Hi everyone - this is Andy Tilp CFP(R) from Trillium Valley Financial Planning (www.trilliumvalleyfp.com), serving the Portland OR and Willamette Valley with fee-only financial planning services.
This is Helen Huntley from Holifield Huntley Financial Advisers, a fee-only adviser in St. Petersburg, FL.
Hi everyone -- This is Steve Johnson, CFP(r), Chairman of Johnson Lyman Wealth Advisors in Palo Alto, CA. We are a Fee-Only wealth management firm serving primarily high-net worth individuals, families and small business owners.
Alright Steve, Helen and Andy. Here's your first few questions from Robin
Robin-You are right to consider how your 401k is allocated when deciding what to do with your IRA. You can tilt toward bonds or stocks in the IRA, depending on what you are doing with the 401k. I would recommend a bond fund rather than another Treasury security. Interest rates are very low right now, but you are likely to do better with a bond fund than be reinvesting in Treasuries.
Robin - the key is to look at your portfolio as a whole, with all the various parts (IRAs, 401k, taxable accounts, etc) working together. For your specific question, if you are looking to move toward a more conservative approach, once it matures, I'd consider moving it to a GNMA or short to medium term bond fund. Right now with interest rates low, I'd shy away from long term bonds.
Mishka-I do not recommend sinking more cash into your underwater property unless 1. you intend to keep it for an extended period and 2. the extra cash is needed to refinance at a lower rate. or 1. and 3. You have no better way to invest the money.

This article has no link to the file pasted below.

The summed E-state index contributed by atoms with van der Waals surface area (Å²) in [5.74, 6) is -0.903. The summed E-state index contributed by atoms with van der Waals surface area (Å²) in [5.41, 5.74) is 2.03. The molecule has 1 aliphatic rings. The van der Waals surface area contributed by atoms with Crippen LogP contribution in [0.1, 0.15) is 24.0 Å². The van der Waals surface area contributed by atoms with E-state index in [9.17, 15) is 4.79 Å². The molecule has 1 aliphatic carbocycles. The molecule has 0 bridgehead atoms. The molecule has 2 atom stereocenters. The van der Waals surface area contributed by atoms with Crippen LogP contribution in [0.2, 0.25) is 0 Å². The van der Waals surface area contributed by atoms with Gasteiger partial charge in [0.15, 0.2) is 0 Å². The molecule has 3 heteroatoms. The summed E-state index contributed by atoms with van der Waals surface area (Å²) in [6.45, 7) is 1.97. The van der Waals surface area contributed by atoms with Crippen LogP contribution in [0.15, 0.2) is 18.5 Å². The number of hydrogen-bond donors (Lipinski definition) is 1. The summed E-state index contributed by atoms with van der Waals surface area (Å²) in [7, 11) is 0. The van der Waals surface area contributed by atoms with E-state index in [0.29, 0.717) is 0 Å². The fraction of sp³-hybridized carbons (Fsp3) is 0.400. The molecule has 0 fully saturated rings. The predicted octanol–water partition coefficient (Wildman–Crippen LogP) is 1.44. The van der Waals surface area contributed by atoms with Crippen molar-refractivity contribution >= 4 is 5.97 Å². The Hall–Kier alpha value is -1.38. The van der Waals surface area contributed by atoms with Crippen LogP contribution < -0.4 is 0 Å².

We have a follow up from Mishka
Mishka-Is this your home or a rental property?
Mishka - what are the prospects for the property to generate income. Is it in a good neighborhood where rents, and eventually property value will go up? You need to weigh the prospect of being able to recoup any more money you put in, or the money you are loosing now.
Thanks, all. Here's a follow up from Mishka
Mishka: I suggest that you think of your question re paying off the 3.5% mortgage on your rental property as a straght investment decision. If you are confident that you are likely to earn more after-tax on the dollars that you could use to pay off the mortgage than the after-tax cost of the mortgage itself, than I would NOT pay it off. On the other hand, if you like the idea of a 3.5% risk-free return (and more if/when the ARM resets to a higher level...), then I would go ahead and pay it off. Does this make sense to you?